Turns out plenty of our heroes and their enemies are on the same side… Plenty of veterans made their stance clear…

Boy, have I lived this!

Rejecting the Weekly VerdictJamie Brown
1It’s a dangerous situation for worship leaders. Every day of their week leads up and builds up to Sunday, the day of all days, the day when they stand before their congregations and, in the course of a few hours, either succeed at their job (in which case they feel like a success) or fail at their job (in which case they feel like a failure), or do OK at our job (in which case they feel just OK). It’s what I call the weekly verdict.

Always Looking, Never Wanting to FindMark Loughridge
What they want isn’t God, but a magic genie, an Aladdin’s lamp to rub in a crisis, who will genially disappear when he isn’t needed. Or a sense of connectedness to something greater which bigs up our own sense of self-importance without ever challenging us with our smallness and wrongness.

It’s cool to search, but the last thing many want is to find the living God, or be found by him.

Renaissance artist, or coffee? Take the quiz…
Wrong Hands – Click image for a larger view.

Tuesday Picks ~ 9-26-2017

This is some stuff I found helpful, challenging, interesting, or amusing today that I think may enrich your day as well...

Worship Is My Life, Not My RoleBob Kauflin
Leading worship starts and ends with the way I live my life, not what I do on a public platform. Encouraging others to glory in Jesus Christ is an activity that extends far beyond the twenty to thirty minutes I give to it on Sunday mornings.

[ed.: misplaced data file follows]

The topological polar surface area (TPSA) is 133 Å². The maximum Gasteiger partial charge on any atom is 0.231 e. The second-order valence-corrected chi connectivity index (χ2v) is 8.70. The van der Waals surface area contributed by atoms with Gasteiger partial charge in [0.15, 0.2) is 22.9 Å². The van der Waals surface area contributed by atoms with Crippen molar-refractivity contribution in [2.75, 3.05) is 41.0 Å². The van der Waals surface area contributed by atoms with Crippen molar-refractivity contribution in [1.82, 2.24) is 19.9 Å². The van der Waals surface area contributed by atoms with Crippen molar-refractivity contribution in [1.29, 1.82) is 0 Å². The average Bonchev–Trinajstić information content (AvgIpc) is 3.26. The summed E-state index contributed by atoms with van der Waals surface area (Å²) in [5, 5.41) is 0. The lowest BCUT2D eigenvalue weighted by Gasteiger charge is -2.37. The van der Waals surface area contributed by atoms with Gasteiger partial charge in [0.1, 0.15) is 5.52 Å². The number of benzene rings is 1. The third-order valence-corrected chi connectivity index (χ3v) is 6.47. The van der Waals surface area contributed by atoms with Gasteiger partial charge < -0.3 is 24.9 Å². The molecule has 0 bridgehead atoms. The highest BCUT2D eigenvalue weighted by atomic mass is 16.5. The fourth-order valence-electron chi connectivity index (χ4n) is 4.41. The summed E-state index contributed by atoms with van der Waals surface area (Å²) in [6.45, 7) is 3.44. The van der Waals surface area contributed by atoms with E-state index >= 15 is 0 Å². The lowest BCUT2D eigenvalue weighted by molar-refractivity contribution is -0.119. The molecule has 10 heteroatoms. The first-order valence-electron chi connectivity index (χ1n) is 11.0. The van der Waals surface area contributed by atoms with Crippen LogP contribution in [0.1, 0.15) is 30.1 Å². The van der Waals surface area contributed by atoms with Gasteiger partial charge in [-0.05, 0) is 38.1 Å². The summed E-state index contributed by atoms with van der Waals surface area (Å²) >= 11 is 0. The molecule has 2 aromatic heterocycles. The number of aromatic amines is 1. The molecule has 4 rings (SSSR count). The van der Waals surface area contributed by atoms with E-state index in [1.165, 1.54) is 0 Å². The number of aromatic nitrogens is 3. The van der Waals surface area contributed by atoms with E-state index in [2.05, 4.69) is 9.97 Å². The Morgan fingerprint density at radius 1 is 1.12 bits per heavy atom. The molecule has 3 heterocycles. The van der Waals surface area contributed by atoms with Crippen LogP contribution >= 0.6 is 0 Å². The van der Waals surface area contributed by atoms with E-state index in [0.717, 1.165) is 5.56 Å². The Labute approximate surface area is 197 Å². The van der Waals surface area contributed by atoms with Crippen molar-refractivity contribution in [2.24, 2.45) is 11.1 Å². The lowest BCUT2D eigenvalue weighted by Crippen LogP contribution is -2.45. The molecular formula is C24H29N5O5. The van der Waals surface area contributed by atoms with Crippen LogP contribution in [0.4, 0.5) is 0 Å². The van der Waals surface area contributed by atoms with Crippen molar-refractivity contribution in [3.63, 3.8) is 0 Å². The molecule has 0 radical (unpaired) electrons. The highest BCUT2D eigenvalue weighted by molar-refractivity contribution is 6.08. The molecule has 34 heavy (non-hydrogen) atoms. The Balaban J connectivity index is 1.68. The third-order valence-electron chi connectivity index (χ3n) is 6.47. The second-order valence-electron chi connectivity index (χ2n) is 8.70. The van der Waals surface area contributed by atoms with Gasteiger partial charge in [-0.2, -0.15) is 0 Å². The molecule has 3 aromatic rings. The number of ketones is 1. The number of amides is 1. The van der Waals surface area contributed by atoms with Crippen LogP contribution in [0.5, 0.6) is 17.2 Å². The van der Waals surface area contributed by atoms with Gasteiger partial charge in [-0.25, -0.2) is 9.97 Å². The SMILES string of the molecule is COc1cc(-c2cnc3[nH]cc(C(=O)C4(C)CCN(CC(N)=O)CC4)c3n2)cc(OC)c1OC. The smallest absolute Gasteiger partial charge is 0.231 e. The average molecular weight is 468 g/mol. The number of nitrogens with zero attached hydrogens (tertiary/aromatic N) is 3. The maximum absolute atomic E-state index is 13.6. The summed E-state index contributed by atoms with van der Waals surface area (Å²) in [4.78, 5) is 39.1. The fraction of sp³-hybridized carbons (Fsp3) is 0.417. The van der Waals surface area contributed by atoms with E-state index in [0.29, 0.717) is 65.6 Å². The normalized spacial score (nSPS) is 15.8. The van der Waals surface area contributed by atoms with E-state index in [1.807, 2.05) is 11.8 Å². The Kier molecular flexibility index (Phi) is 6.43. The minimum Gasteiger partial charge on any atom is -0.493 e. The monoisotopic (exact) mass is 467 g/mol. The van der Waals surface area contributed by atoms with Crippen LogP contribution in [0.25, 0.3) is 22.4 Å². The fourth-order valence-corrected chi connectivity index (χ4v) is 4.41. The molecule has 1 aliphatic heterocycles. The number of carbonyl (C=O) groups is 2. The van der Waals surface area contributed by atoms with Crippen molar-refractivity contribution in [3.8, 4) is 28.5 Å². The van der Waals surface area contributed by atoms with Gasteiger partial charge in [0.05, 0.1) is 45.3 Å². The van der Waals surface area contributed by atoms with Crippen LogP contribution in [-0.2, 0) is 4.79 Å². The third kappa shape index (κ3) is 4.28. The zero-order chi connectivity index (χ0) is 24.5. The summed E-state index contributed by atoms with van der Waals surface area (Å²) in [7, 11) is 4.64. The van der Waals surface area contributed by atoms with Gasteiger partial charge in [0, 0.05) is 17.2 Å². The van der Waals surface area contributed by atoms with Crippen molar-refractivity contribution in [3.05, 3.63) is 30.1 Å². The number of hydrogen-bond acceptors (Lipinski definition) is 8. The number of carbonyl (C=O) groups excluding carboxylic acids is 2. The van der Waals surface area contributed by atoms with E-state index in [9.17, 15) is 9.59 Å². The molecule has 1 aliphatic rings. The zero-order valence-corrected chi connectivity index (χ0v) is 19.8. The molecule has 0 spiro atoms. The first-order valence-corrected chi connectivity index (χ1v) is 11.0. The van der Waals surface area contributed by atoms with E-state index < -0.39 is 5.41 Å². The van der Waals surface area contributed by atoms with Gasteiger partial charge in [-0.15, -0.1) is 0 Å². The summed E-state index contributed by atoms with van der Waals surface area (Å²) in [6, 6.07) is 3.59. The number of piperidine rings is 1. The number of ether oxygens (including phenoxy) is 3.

But how do we realign our hearts and thoughts to that reality?

The Dying Art of DisagreementBret Stephens
Socrates quarrels with Homer. Aristotle quarrels with Plato. Locke quarrels with Hobbes and Rousseau quarrels with them both. Nietzsche quarrels with everyone. Wittgenstein quarrels with himself.

These quarrels are never personal. Nor are they particularly political, at least in the ordinary sense of politics. Sometimes they take place over the distance of decades, even centuries.

Most importantly, they are never based on a misunderstanding. On the contrary, the disagreements arise from perfect comprehension; from having chewed over the ideas of your intellectual opponent so thoroughly that you can properly spit them out.

In other words, to disagree well you must first understand well. You have to read deeply, listen carefully, watch closely. You need to grant your adversary moral respect; give him the intellectual benefit of doubt; have sympathy for his motives and participate empathically with his line of reasoning. And you need to allow for the possibility that you might yet be persuaded of what he has to say.

Seven Deadly Statements By Church MembersThom Rainer
To be clear, most church members do not make these statements nor do they reflect these attitudes. But healthier church members should and must speak up when they hear other members making such destructive statements.

Otherwise, the naysayers, cartels, critics, and bullies will have their way in the church. And the church will soon cease being the church.

Just left of Centaur…